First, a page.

Don't you find conversations annoying that are marked by trying to outdo the other person? Where the next story grows grander than the previous, and emphasis is placed on who is better or bigger. It's like playing King of the Mountain with words. 

Here's the thing about comparison: No one ever truly wins. Why? Comparison is a trap of pride; it hinders God's work in your life.

Let's consider a few thoughts.

1) Comparison creates obstacles in relationships. When we participate in comparison, people begin to avoid us. No one wants to be constantly judged and weighed by the words of a prideful person.

2) Comparison hinders our growth. We cripple our development when we play the comparison game because the lack of wisdom heard in our words and seen in our actions overshadows our potential, good qualities, and abilities.

3) Comparison fosters fear and misunderstanding. Verbal bullying and intimidation of others cause them to avoid us and make people fearful that association with us might damage their reputation. We are viewed as power-hungry and insensitive. 

4) It limits our faith and spiritual growth when we are constantly trying to make ourselves look better than someone else. It also blocks fellowship and taints ministry. That must be why God says, "For we dare not make ourselves of the number, or compare ourselves with some that commend themselves: but they measuring themselves by themselves, and comparing themselves among themselves, are not wise." 2 Corinthians 10:12

So what should we do? Let's remember that God is not a respector of persons. He views us all equally with love and accountability. We must examine our hearts and see if we are guilty of this comparison trap. 

Do we brag? Do we try to make others look smaller and ourselves look grander? Do we feel the urge to compete or feel we must be seen? If so, these are signs of immature and prideful thoughts.

It would be best to entrust ourselves to God and refrain from bragging and showboating. When we stand before Him, there will be no place for comparison. We will stand alone and answer solely for ourselves. How much sweeter and wiser would it be not to be found guilty of comparison?

Wednesday, March 6, 2024

Week Ten - The Hand of God

As morning broke, my prayers began, and my heart brimmed with praise for God's greatness and the majesty of His creation. His sovereign dealing with men and ultimate rule over all humbled me and brought rejoicing as I praised Him for His hand upon my life.

Then, I went to my little study to do my morning devotions, and God, through the writings of Spurgeon from over a hundred years ago, met me there.

"The hand of God," Spurgeon wrote, "strengthens my soul and lifts the spirit upward toward eternal things." And that is what I had already experienced in my early morning prayers. God's hand heals, "cooling the heat of my burning brow and staying the tumult of my palpitating heart." Unwearied, the hand of God bears "the earth's huge pillars up and sustains my spirit." Loving me and all the saints, in majesty, "breaking the enemy into pieces to subdue my sins."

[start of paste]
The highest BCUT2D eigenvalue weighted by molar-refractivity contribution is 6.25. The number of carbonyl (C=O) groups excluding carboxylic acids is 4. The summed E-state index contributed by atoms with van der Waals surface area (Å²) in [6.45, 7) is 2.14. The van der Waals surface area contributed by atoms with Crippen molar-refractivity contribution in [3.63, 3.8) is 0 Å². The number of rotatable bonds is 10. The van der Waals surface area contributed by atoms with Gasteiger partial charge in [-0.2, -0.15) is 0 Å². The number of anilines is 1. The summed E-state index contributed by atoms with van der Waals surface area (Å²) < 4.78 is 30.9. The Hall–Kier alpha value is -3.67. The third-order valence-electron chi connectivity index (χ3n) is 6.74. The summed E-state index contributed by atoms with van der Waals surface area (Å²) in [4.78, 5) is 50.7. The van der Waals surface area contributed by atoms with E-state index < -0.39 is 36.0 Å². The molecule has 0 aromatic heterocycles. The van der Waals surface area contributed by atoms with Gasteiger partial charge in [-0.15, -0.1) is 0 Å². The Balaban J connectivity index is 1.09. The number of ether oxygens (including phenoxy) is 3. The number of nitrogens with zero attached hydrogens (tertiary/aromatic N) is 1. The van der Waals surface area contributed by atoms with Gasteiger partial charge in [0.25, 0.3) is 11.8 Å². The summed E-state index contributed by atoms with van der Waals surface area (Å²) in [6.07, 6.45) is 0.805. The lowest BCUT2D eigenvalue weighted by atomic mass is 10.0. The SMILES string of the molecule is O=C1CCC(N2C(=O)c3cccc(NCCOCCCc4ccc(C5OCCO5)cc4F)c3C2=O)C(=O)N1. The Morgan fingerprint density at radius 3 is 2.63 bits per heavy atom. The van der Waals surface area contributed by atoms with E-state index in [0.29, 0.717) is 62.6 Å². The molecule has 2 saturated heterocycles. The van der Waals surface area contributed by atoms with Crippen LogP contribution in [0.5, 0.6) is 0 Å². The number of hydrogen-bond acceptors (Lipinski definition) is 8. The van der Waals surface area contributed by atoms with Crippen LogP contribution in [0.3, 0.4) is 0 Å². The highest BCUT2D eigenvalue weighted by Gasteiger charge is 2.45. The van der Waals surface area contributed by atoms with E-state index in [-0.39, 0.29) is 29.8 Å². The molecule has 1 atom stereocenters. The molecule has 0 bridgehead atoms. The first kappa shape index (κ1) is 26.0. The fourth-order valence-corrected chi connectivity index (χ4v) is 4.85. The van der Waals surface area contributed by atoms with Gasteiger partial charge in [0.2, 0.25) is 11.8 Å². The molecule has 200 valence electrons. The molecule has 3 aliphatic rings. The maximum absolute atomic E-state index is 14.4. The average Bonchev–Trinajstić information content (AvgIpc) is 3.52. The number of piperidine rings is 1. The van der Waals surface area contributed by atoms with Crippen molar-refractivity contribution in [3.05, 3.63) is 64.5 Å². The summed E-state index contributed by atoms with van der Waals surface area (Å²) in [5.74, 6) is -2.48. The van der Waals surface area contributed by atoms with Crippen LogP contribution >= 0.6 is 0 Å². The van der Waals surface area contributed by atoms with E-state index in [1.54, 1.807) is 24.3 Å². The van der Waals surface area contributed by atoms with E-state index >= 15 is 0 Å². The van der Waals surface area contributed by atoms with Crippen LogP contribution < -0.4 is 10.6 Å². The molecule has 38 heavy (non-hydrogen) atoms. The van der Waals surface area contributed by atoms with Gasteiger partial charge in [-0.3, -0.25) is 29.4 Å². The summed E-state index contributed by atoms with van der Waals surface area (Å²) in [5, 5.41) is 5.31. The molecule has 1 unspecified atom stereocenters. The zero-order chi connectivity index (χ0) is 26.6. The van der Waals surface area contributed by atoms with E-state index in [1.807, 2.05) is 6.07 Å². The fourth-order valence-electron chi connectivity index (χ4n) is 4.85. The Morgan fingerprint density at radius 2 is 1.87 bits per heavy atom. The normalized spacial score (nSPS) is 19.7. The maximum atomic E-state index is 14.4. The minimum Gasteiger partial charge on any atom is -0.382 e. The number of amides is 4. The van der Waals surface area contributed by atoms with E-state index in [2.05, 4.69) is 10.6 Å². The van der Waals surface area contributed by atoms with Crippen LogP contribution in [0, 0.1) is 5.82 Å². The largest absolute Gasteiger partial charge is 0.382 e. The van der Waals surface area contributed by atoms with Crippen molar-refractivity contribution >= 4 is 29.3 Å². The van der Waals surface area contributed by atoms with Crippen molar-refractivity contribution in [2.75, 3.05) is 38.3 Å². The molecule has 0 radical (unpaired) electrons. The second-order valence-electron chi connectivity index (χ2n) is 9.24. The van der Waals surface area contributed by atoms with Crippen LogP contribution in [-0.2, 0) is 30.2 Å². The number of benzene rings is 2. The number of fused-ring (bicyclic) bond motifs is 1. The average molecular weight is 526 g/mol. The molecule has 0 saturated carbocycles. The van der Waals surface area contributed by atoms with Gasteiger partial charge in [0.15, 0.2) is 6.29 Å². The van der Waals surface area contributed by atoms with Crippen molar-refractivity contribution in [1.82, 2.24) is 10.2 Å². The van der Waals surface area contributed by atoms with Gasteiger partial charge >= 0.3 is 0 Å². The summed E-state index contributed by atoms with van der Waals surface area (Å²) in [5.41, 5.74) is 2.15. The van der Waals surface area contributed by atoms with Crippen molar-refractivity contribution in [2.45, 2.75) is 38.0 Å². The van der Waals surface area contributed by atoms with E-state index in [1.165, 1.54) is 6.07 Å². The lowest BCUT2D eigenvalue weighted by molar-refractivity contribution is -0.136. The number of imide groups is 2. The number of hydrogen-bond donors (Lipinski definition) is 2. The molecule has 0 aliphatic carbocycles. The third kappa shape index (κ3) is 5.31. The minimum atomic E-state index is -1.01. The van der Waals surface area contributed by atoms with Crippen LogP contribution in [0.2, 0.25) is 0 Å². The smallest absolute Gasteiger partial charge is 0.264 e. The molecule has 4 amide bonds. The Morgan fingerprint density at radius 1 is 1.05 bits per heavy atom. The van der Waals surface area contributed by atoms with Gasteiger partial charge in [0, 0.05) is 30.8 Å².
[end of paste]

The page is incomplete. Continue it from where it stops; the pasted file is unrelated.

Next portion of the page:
The hand of God upon my life gives me confidence, assurance, pleasure, comfort, and peace. I am always humbled and blessed when I meditate on God's loving hand involved in every area with love, power, and faithfulness.

A quick look through the Word reveals more about God's hand.

In 2 Samuel 24:14, David fell into God's hand for blessing.

In 1 Kings 18:46, Elijah was strengthened by the hand of God, and in Ezra 7:6 & 28, Ezra's was strengthened by the same.

Psalms 118:1 and 16 tell us God's hand does valiantly, and in Proverbs 21:1, we read that the king's heart is in God's hand.

If you have ever read the book of Ezekiel, you will find the mention of God's hand throughout the book. This prophet knew God's power, and His hand was upon Ezekiel's life and ministry.

When we turn to the New Testament, we read that the hand of God was upon Jesus in Luke 1:66, on the disciples in Acts 11:21, and on the apostle Paul in Acts 13:11.

And, it is upon us, His children, for blessing, direction, protection, and all we might need.

So, when we come to John 10:29, we can humble and thankfully receive the promise of security. Nothing, no one can pluck us out of the hand of God, our Father, or our Saviour's hand. We are doubly secure.

Dear friend, do you know assuredly that God's hand of blessing is upon your life? I hope so because the flip side isn't as beautiful.

God's hand is also known as a hand of judgment against those who stand against Him. And His is the final judgment. None of us escape the hand of God. So today, make sure you are on the right side of this truth.